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Japan’s faith industry

thomas

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14 Mar 2002
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In the light of mounting scrutiny of the Unification Church and its political connections in Japan, the FT looked at the seeming contradiction of Japan being a secular, or at least not terribly religious country and the fact that there are over 180,500 registered religious organisations, roughly one for every 700 people or three times the national tally of convenience stores.

The point where membership of a rapacious cult becomes embarrassing, an elderly former adherent told me some years ago, is at the local supermarket. That moment when, as a pensioner, you buy 10kg of the most expensive fried tofu and everyone knows you plan to throw it all into the river to propitiate a fox-god. Other ex-cult residents I met in Komoro — a rural Nagano town whose mystical Shinto sect once held thousands in thrall across Japan — showed me cupboards stashed with what were once tokens of zeal, but were now mementos of financial regret. Bottle after bottle of healing potion had been purchased at the shrine for Y60,000 ($434) each, and contained tap water. The question for Japan — a nation famous for a collective refusal to move its enormous savings from bank and post office accounts into anything more risky — is whether anyone in government or the financial sector could ever match religion's level of salesmanship.

Source: Abe's assassination has shone a light on Japan's faith industry
 
In the light of mounting scrutiny of the Unification Church and its political connections in Japan, the FT looked at the seeming contradiction of Japan being a secular, or at least not terribly religious country and the fact that there are over 180,500 registered religious organisations, roughly one for every 700 people or three times the national tally of convenience stores.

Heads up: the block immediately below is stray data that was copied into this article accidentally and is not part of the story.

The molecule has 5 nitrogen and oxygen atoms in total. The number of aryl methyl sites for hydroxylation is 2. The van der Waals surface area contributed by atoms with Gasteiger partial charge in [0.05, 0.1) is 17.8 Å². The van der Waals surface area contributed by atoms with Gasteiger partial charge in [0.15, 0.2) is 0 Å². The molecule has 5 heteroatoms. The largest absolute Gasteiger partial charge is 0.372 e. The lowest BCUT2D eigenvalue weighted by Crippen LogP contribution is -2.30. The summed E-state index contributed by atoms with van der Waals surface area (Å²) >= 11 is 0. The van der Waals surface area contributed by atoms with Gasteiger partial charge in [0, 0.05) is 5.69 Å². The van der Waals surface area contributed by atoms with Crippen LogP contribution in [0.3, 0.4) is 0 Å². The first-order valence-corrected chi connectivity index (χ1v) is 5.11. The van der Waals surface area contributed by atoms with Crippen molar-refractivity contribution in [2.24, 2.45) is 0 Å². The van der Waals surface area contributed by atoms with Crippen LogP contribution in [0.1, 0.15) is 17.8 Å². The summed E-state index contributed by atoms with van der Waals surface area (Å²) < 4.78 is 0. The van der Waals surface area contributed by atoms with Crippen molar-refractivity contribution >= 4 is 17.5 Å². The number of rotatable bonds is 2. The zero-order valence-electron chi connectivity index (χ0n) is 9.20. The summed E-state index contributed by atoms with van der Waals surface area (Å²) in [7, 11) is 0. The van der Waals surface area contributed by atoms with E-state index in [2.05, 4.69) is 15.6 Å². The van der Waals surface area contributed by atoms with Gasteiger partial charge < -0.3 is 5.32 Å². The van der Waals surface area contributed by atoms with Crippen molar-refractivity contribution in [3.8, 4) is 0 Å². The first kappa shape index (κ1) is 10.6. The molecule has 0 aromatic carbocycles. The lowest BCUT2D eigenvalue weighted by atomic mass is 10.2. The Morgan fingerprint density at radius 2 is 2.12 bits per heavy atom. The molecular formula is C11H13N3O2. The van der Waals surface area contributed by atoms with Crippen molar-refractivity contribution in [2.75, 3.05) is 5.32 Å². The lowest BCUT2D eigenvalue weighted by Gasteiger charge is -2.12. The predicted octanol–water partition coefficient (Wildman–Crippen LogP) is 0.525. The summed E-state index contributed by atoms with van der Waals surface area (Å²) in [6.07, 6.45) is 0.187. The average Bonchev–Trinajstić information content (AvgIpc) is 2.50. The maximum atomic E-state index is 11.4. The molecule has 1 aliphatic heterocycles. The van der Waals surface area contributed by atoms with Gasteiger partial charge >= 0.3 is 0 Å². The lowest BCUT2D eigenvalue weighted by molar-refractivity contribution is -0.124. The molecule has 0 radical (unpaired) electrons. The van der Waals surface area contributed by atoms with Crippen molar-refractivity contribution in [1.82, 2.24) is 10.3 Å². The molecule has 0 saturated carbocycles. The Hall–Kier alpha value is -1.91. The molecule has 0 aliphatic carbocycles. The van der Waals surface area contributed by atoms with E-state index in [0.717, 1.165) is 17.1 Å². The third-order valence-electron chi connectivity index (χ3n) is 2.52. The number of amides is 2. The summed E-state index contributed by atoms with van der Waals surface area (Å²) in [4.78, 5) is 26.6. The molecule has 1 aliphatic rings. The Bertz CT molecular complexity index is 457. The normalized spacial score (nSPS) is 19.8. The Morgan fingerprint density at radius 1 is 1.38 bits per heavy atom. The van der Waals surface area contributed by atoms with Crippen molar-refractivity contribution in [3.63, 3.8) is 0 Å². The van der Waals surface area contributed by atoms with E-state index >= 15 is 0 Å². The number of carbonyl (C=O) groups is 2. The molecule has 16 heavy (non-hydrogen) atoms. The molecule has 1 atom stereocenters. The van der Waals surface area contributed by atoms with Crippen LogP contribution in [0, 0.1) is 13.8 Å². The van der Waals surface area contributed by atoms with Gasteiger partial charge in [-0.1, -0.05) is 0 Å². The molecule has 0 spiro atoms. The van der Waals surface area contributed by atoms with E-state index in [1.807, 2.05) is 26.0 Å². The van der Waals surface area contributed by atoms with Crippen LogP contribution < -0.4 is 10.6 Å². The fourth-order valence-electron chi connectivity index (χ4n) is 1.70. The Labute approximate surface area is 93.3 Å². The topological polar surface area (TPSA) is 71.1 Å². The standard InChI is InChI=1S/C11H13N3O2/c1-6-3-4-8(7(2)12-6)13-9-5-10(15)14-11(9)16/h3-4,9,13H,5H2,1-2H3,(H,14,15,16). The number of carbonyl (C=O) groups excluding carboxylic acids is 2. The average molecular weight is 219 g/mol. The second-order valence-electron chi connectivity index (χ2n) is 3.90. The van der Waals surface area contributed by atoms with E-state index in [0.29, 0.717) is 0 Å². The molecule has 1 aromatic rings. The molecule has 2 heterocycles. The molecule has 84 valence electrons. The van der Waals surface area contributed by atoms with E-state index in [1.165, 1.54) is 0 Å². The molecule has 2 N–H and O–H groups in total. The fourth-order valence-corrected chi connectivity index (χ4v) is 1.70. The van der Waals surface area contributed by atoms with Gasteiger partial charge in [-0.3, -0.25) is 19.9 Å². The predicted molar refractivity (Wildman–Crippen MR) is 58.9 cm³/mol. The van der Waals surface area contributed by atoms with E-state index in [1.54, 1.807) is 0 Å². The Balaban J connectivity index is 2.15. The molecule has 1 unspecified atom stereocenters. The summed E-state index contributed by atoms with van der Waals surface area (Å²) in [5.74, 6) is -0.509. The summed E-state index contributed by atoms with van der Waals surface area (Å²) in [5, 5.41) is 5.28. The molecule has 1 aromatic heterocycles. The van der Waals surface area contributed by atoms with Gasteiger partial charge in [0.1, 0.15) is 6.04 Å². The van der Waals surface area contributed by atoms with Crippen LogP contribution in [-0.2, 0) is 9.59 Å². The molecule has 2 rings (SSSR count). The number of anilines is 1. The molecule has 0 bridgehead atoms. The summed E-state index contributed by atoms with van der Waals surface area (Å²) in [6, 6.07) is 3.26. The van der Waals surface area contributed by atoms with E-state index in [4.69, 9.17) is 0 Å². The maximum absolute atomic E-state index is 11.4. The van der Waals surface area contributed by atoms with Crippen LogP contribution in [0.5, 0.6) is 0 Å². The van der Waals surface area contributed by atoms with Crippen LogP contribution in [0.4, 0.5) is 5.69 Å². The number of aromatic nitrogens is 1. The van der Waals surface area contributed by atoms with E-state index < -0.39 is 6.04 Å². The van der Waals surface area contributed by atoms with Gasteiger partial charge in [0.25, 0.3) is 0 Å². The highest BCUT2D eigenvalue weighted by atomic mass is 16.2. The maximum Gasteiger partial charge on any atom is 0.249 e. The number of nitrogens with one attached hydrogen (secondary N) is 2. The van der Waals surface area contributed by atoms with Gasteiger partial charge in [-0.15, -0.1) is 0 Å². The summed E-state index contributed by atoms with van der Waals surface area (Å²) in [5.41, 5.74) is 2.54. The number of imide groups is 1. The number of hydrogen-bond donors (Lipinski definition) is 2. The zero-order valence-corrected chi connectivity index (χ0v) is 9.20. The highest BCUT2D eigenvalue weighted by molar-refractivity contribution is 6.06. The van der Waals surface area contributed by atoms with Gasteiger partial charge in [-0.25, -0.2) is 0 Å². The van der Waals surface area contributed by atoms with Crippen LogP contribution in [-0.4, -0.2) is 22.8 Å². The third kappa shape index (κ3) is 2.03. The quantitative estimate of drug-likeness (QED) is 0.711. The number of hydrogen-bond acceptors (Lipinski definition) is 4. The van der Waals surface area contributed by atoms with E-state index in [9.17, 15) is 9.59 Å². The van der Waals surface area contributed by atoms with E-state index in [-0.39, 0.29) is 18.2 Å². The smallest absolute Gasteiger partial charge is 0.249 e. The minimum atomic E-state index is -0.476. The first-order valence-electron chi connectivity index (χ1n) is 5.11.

Source: Abe's assassination has shone a light on Japan's faith industry
I wonder how many of those are either fronts for some questionable activities, to dodge taxes for example (assuming religious organizations don't pay tax in Japan), or small "cult" type of "churches". We have a lot of those weird cult-ish types around Chicago, and a lot of the tax dodging ones as well. You see them pop-up in old storefronts, members only, and if you ever see any members ever they are always dressed up in odd costumes. One just opened in what was a dry cleaners near my place. Didn't even know until I saw some of them this weekend. Entrance from alley only, storefront completely covered over to prevent entrance or even a glimpse in from the street side. Small sign with a ridiculously long and odd church name and a hand painted sign of "members only". We saw them in the alley and it was just weird. Funky see-through nylon dresses and hats for the women, the dresses almost looking like wedding dresses. The men were in long slim "dresses" as well but they were dark brown instead.
 
Yes, many of them might be doing it for tax reasons. I have asked my wife whether we couldn't set up a shrine in our parking lot and apply for tax immunity. :LOL:

Seriously though, imagine if just 0.1% of these organisations were bad apples à la Moonies or Scientology extorting and exploiting their members. I am glad the shooting triggered a debate about these cults in Japan and put their practices in the limelight. I have talked to Japanese, who told me they now understand what pushed the shooter (without condoning the assassination, of course).
 
I have asked my wife whether we couldn't set up a shrine in our parking lot and apply for tax immunity. :LOL:

I don't think its that far-fetched. My understanding is that families who own huge rural tracts of land do this, and if its happening in inaka, I'm sure there are enterprising urban land-owners who are turning parking lots into shrines for tax reasons.
 
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